Headlines and snippets popped up in blogland yesterday that seemed to say just more than half of American newspaper publishers are gunning to implement paid content strategies on the Web.
- Alan Mutter: Only 51% of pubs think pay walls will fly
- Lost Remote: 51% of the newspaper publishers in the United States believe they can charge successfully for access to their interactive content (in defense of Cory Bergman, he's quoting from Mutter's post.)
- PaidContent: Glass Half Full? 51 Percent of Newspaper Publishers Believe Charging for Content Can Succeed
The bloggage emerged from meetings happening at the American Press Institute yesterday and today, focused on revenue models for and around content. In those meetings, Itz Publishing and Belden Interactive presented results of their recent industry survey. It included several questions about subscription, micropayment and day-pass models to charge consumers for access to news content. I'm attending, so I heard the whole presentation.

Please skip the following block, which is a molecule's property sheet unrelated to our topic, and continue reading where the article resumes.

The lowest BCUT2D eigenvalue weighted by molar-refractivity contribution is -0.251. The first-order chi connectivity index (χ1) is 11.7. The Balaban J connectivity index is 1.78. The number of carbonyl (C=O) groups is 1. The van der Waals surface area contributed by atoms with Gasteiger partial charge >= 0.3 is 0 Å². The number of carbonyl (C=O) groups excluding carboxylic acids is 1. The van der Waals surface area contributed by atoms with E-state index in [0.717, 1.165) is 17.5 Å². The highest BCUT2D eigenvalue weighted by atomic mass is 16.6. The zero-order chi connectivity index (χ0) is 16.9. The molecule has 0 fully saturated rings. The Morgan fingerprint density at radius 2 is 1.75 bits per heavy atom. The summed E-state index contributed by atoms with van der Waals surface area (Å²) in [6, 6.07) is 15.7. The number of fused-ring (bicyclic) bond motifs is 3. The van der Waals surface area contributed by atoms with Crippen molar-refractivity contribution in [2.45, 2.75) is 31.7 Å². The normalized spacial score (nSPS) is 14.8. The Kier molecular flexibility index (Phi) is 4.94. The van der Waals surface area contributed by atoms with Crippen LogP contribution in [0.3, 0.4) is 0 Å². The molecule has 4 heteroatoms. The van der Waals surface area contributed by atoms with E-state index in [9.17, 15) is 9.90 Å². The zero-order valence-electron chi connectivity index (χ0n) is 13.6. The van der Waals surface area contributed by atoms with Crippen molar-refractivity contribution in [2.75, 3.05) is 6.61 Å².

The coverage pushes down, or ignores entirely, the fact that the survey had 118 respondents, unweighted, not a valid representative sample of all American newspapers. Publishers were not always the people responding, and in some cases, representatives of newspaper groups responded in aggregate on behalf of multiple papers.
Further, the question that yielded the 51 percent metric actually had only 68 respondents. It wasn't a question about whether paid content would work. It asked what papers' time frames were for attempting to implement any form of paid content online. 51 percent of respondents had a timetable at all within the next two years. The rest were undecided.
In my view, the better question to focus on would be whether publishers are considering paid content programs at all. All 118 survey respondents answered that one; 58 percent said yes.
In no way, however, should any of the survey results be reported to reflect the whole industry, especially on such a volatile issue as paid access to news. I think even the Itz/Belden folks would agree.